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Mailbag: How would Raiders' move affect A's ballpark search?

GLENDALE, Ariz. — With one week to go until the A’s break camp and head north, there are still some roster issues to be cleared up.

The big-picture question regarding this team, obviously, is where it might be building a future ballpark.

With all this in mind, we try to provide some clarity on questions submitted via Twitter:

From @Cjkittrell: If the Raiders move to Vegas, does the Coliseum site jump to the top of the list of possible ballpark sites by default?

That’s not necessarily the case. You have to remember what the A’s crave more than anything in a ballpark location: A thriving surrounding area — with restaurants, bars, shops, etc. — that will make the ballpark an attraction beyond the baseball game itself. Team president Dave Kaval has talked of wanting a “ballpark village” around a new venue. A downside of the Coliseum is that there is nothing around the area right now that would attract fans besides the baseball. Other sites, including Howard Terminal, appear to have more potential as far as surrounding attractions.

This doesn’t count out the Coliseum as an option. As Kaval has said, it’s the only site of four being considered that the A’s know is truly viable. There’s comfort in that. And the BART station, freeway access and available parking are big plusses. But something else I’ll mention in regard to the Raiders: Even if they announce a move to Las Vegas, they have lease agreements that would keep them playing football at the Coliseum at least through the 2018 season while their Vegas stadium is under construction. With the Raiders likely to be on the property for that period, it could complicate the A’s own hypothetical construction plans for the Coliseum site.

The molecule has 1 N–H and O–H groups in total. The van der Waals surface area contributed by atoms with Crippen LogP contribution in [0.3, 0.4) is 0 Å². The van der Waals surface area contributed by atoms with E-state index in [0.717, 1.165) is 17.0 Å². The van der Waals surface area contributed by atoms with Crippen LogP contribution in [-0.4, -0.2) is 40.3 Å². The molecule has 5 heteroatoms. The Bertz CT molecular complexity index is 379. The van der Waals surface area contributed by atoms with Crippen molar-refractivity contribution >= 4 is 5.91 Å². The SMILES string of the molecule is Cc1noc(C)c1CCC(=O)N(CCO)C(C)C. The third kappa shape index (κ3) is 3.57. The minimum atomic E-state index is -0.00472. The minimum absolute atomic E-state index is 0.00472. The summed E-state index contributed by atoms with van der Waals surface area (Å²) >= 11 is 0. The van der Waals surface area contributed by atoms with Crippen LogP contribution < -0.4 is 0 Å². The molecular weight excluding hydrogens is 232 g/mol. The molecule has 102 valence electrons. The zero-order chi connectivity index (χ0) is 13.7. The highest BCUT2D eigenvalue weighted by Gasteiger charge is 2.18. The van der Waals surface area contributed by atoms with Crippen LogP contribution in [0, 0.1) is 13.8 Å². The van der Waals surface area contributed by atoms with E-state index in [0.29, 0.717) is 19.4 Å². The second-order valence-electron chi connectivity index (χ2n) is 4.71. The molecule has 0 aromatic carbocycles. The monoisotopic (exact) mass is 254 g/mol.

From @44BWells: With the emergence of Franklin Barrreto and the contract of Jed Lowrie, what's Joey Wendle's present and future?

They appear murky, don’t they? First and foremost, Wendle has to recover from a sore right shoulder that’s kept him out of exhibitions for a while. But the acquisition of utility man Adam Rosales meant Wendle probably wasn’t going to make the club out of spring training anyway. He’s got a fan in manager Bob Melvin, who was impressed with Wendle defensively last September. It was Wendle’s glove that was the question mark when he arrived from the Cleveland Indians. Barreto has the star-caliber upside and the hype. Once the A’s deem him ready, Lowrie becomes a trade possibility. But Wendle’s advantage is that, to a degree, he’s already proven himself in the majors. He’s a known quantity at this level. If a second baseman is needed early in the season, Wendle could get a call-up before Barreto if Barreto gets off to a slow start.